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1.5 INSTALLATION System Requirements: Minimum • 233MHz or Higher Pentium-Compatible CPU • 600MB of free hard disk space • 128MB of RAM • SVGA (800 x 600 ) display • Local CD-ROM drive Supported Operating Systems • • • • Windows® 98 Windows NT® 4.0 Service Pack 4 or higher Windows® 2000 Service Pack 1 Windows® XP

Digital Signal Processing Lab

Recommended • • • 500MHz or Higher Compatible CPU 128MB RAM 16bit Color Pentium –

Troubleshooting DSK Connectivity: If Code Composer Studio IDE fails to configure your port correctly, perform the following steps: 1. Test the USB port by running DSK Port test from the start menu Use Start → Programs → Texas Instruments → Code Composer Studio → Code Composer Studio C6713 DSK Tools → C6713 DSK Diagnostic Utilities OR Click on “6713 DSK Diagnostics Utilities” icon in the desktop The below Screen will appear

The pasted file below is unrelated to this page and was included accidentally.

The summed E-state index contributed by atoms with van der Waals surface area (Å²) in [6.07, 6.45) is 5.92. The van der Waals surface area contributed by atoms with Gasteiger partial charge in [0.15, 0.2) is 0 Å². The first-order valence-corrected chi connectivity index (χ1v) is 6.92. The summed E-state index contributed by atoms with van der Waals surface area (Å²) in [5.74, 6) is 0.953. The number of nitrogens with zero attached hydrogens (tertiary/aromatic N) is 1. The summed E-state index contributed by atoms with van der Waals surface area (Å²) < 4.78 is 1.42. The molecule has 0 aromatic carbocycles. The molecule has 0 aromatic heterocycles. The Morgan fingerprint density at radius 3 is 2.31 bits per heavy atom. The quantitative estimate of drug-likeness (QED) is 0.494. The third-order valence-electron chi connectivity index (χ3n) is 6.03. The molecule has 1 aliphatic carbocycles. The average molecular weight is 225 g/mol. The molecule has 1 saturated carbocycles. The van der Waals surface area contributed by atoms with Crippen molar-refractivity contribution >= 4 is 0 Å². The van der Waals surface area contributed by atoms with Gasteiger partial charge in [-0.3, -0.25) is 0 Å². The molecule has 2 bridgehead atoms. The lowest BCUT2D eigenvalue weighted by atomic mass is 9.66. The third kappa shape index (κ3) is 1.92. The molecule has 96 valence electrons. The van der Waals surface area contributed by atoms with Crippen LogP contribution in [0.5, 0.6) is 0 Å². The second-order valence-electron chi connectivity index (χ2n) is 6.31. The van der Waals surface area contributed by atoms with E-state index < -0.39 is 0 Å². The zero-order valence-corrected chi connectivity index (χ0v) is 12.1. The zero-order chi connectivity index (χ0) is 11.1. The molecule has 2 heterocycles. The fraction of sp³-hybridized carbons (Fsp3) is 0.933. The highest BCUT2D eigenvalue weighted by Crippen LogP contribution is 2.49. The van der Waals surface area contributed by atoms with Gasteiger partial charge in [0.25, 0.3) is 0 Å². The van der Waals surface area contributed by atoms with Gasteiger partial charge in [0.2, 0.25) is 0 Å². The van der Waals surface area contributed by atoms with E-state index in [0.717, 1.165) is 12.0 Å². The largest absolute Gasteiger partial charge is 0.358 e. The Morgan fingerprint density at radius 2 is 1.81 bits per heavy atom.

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2. 3. 4. 5. 6.

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Select → Start → Select 6713 DSK Diagnostic Utility Icon from Desktop The Screen Look like as above Select Start Option Utility Program will test the board After testing Diagnostic Status you will get PASS If the board still fails to detect Go to CMOS setup → Enable the USB Port Option (The required Device drivers will load along with CCS Installation) OR Reconnect USB cable, refresh the PC and do the first step